Written by: Ben Hogwood
Ben Hogwood talks to Charles Dutoit about his first recording with the Royal Philharmonic Orchestra as its artistic director and reveals that he wishes for a little more time to spend with the London-based orchestra…
With such a sizeable legacy of digital recordings from the 1980s and 1990s, it has nonetheless been a while since Charles Dutoit entered the recording studio. This makes his new recording of Rimsky-Korsakov’s Scheherazade a return in many respects, not least because he recorded it for Decca in Montreal in 1984, but also because this new Onyx release (issued late-2010) also makes a new beginning, his first recording with the Royal Philharmonic Orchestra as its Artistic Director.
As Charles Dutoit issues a cheerful greeting from his Philadelphia hotel, this is the first topic on the agenda. Has his view of the piece changed since making that 1984 recording of Scheherazade? “Of course, things change as you get older. Now we are making music in a different place, with a different orchestra. At the time of recording Scheherazade we were in the famous St Eustache Church in Montreal. We knew the strengths and the weaknesses of the venue, and were recording very fast. For this recording we were in Henry Wood Hall, which we know because we work there all the time”. Dutoit continues to enjoy Rimsky’s colourful score. “It’s wonderful, and so popular with the public because it is easy to hear, and easy to follow the story. The form is simple and straightforward with Rimsky-Korsakov, and there are beautiful colours. His talent is in orchestrating”.
Dutoit’s mentor, Ernest Ansermet, recorded the work on several occasions. “I heard him conduct it when I was a kid, but I heard his records a long time ago when I was still in Montreal. He has been my mentor, and I feel very fortunate to know a man who was one of the conductors of the Ballets Russes. That period of my youth is very close to me, the repertoire from Rimsky-Korsakov to the 20th-century composers with the Ballets Russes. I am very proud to have received these traditions from Ernest Ansermet, who I followed in Geneva for seven years. He was never my teacher, but he was my mentor, and a fascinating person”.
Dutoit’s relationship with the Royal Philharmonic Orchestra is close on half-a-century. “These are my oldest friends in England”, he says warmly. “I kept the relationship from our first concert together in 1966, and since then we have given hundreds of concerts together. When they were looking for a replacement for Daniele Gatti as chief conductor I could not refuse. When we travel and play together there is such a nice atmosphere. Our activity in London may not be so big as with the other orchestras, but we do a lot of tours, and have residencies in China and in the Montreal festival”.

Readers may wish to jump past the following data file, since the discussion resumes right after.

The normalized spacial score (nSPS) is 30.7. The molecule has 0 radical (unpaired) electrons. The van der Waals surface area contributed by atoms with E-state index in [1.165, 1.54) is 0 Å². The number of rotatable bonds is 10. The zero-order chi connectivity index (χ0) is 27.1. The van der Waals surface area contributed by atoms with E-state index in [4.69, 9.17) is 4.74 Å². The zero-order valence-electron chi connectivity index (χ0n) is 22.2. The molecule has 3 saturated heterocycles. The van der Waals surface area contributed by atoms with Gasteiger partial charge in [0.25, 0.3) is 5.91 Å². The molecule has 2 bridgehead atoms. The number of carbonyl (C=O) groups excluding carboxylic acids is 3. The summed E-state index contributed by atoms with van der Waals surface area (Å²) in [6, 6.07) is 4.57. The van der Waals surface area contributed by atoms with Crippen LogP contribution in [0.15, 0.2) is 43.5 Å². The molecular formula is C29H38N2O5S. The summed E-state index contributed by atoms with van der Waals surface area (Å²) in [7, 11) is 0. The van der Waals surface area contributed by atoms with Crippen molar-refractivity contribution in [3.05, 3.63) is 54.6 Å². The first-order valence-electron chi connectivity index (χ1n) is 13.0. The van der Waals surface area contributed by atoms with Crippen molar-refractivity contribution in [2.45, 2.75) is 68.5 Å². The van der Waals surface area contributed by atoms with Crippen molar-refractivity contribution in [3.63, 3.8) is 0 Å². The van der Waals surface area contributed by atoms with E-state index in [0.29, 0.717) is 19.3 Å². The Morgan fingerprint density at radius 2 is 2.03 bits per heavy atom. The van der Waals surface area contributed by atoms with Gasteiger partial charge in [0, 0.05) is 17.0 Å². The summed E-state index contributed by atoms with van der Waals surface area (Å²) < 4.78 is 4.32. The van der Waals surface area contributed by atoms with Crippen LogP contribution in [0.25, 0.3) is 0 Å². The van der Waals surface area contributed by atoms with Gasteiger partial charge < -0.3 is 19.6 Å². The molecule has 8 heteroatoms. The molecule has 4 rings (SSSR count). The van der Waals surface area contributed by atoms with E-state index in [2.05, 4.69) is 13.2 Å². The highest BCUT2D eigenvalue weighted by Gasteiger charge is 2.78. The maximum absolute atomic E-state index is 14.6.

He acknowledges the changes in approach of the classical recording industry in that time. “The recording business is so much different to the 1980s, when there were thousands of records. Today the business is not so clear, and it’s all online. This recording of Rimsky-Korsakov seals the relationship between the Royal Philharmonic Orchestra and myself – but what we will do is very clear in my mind.” His plans in the concert hall are lucid. “There are so many different things we will be doing. Next season we will play the three big Stravinsky ballets. It is a big time for the celebration of the Stravinsky ballets, with The Firebird written in 1910, Petrushka 1911, and The Rite of Spring 1912 to 1913. It means a real focus on life in Paris before World War One. So we play those, as well as Brahms, Shostakovich, Tchaikovsky and Elgar”.
Despite this focus on the centre of the orchestral repertoire, Dutoit claims a continued commitment to new music. “I have always been involved with living composers, and have given first performances of works by Tan Dun, Penderecki and James MacMillan recently – I love his music: we will be giving some concerts of the violin concerto. In previous times I was also involved with Denisov, and with Schnittke, and even in Paris, I was working with young composers from the very beginning of my musical life”.
The other ensemble with which Dutoit is most closely associated today is The Philadelphia Orchestra. “With them we will do another performance of Les Troyens, and I will be celebrating 30 years since my debut with them. I think now they have a new music conductor for the future” – announced as Yannick Nézet-Séguin – “he will create stability for them”.
Dutoit continues to be loved by many ensembles across the Atlantic, but describes his links with modesty. “I will continue my relationship with Philadelphia, and I have a sustained relationship with Boston, San Francisco and Los Angeles orchestras”. Perhaps not surprisingly, at the tender age of 74, he is now considering his moves a little more carefully. “I would like to slow down a little bit, though, so that I can be with the Royal Philharmonic, my oldest friends. I still remember my first concert 45 years ago, and I am so very happy to have a little more time for my friends in Europe, who I have neglected for the last couple of decades. I want to enjoy a little less pressure and a bit more flexibility!”